Yours,
Bu.


---
and thanks to Joern for using the tag in his first posting!
 
Barry Gaunt
Ranch Hand
Posts: 7729
  • Mark post as helpful
  • send pies
  • Quote
  • Report post to moderator
We already spotted that one way back when.
 
Jorn Hansen
Greenhorn
Posts: 4
  • Mark post as helpful
  • send pies
  • Quote
  • Report post to moderator
Thank you all for your answers and heartly welcome to the Javaranch.

You have helped me a lot, but why are you allowed to reference DOG (a.DOG) when a == null. Why doesn't it give a NullPointerException?

About public in public static void main: Well, I have heard that reflection can access any methods and fields of an instance. Also the private ones. So it sounds reasonable that the public declaration of a main()-method is not strictly necessary.

[ December 14, 2006: Message edited by: Joern Hansen ]
[ December 14, 2006: Message edited by: Joern Hansen ]
 
Burkhard Hassel
Ranch Hand
Posts: 1274
  • Mark post as helpful
  • send pies
  • Quote
  • Report post to moderator
Joern asked:
Why doesn't it give a NullPointerException?


Because the enum elements of the enums are implicitely static.
You won't get a NullPointerException from a static variable. Being from an enum or a normal class:
e.g.
First prints zero (with the static variable) and then throws a NullPointerException.



and:
So it sounds reasonable that the public declaration of a main()-method is not strictly necessary.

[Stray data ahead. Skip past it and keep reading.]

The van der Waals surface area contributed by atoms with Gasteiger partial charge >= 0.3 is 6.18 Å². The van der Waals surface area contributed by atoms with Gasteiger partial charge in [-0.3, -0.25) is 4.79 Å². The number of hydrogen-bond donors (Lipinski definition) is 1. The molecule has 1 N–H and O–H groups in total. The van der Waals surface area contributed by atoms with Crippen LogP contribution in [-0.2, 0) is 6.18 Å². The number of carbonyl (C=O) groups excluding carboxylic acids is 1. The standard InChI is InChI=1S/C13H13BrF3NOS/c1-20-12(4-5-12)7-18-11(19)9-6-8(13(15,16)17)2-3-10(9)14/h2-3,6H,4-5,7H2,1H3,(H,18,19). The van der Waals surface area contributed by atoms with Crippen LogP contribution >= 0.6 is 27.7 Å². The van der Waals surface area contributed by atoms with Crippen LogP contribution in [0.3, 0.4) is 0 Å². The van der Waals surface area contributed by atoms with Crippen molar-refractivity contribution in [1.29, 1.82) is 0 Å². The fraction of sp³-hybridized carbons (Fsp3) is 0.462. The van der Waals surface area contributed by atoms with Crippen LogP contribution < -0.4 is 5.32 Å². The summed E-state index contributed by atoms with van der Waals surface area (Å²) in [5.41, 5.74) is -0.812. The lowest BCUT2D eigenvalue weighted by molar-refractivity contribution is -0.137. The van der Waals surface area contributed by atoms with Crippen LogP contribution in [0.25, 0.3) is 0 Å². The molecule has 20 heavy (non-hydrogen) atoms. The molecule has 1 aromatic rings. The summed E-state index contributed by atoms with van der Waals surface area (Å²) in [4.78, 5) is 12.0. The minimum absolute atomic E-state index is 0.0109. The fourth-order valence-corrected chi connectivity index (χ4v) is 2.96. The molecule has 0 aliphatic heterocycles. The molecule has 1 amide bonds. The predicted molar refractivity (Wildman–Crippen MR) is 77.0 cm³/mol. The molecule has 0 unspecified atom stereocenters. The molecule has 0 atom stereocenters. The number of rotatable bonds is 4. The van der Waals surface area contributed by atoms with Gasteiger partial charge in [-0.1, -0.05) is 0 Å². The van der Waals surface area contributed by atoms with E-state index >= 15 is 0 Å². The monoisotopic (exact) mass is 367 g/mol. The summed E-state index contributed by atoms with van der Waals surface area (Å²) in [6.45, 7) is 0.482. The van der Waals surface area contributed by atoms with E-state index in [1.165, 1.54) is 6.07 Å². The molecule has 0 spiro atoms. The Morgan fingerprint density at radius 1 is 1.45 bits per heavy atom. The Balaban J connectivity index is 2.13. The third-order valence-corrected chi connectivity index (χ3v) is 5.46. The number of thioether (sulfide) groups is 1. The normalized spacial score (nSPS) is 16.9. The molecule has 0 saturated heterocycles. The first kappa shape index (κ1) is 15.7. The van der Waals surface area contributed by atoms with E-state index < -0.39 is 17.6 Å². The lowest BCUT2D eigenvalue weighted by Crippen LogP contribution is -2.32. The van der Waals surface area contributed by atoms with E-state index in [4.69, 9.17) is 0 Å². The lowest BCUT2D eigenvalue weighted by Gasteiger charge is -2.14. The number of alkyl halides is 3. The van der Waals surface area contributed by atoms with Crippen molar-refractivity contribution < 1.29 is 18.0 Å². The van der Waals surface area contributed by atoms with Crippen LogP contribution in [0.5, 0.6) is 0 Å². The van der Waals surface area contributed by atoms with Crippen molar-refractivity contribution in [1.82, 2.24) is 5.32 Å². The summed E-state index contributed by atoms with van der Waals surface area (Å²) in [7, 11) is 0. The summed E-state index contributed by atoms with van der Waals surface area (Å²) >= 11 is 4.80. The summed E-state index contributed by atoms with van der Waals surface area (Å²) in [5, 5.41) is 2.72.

It is necessary for the JVM to start the class.
This
compiles happily, but when you try to start it:
prompt> java Smurf
JVM laconically tells you that
"main method is not public."


Yours,
Bu.
 
Jorn Hansen
Greenhorn
Posts: 4
  • Mark post as helpful
  • send pies
  • Quote
  • Report post to moderator
OK - a static enumeration field is initialized to a value of null.

But you can still reference other references through the variable, so a.DOG gives meaning and is the same as Animals.DOG.

And the clarification of the main() method means: The main()-method needs to be defined as public. But the class containing the main()-method needs not.
 
Burkhard Hassel
Ranch Hand
Posts: 1274
  • Mark post as helpful
  • send pies
  • Quote
  • Report post to moderator
Joern wrote:
But you can still reference other references through the variable, so a.DOG gives meaning and is the same as Animals.DOG.

Yes. Only the latter is more appropriate.
By the way you can also concatenate theses references (legal but really ugly):


Because the output line was already ugly, I thought I can easily make it even uglier with the main method declaration.
Compiles without warning and prints:
burble

And Joern also wrote:
And the clarification of the main() method means: The main()-method needs to be defined as public. But the class containing the main()-method needs not.


needs not to compile and run


Yours,
Bu.
 
  • Post Reply
  • Bookmark Topic Watch Topic
  • New Topic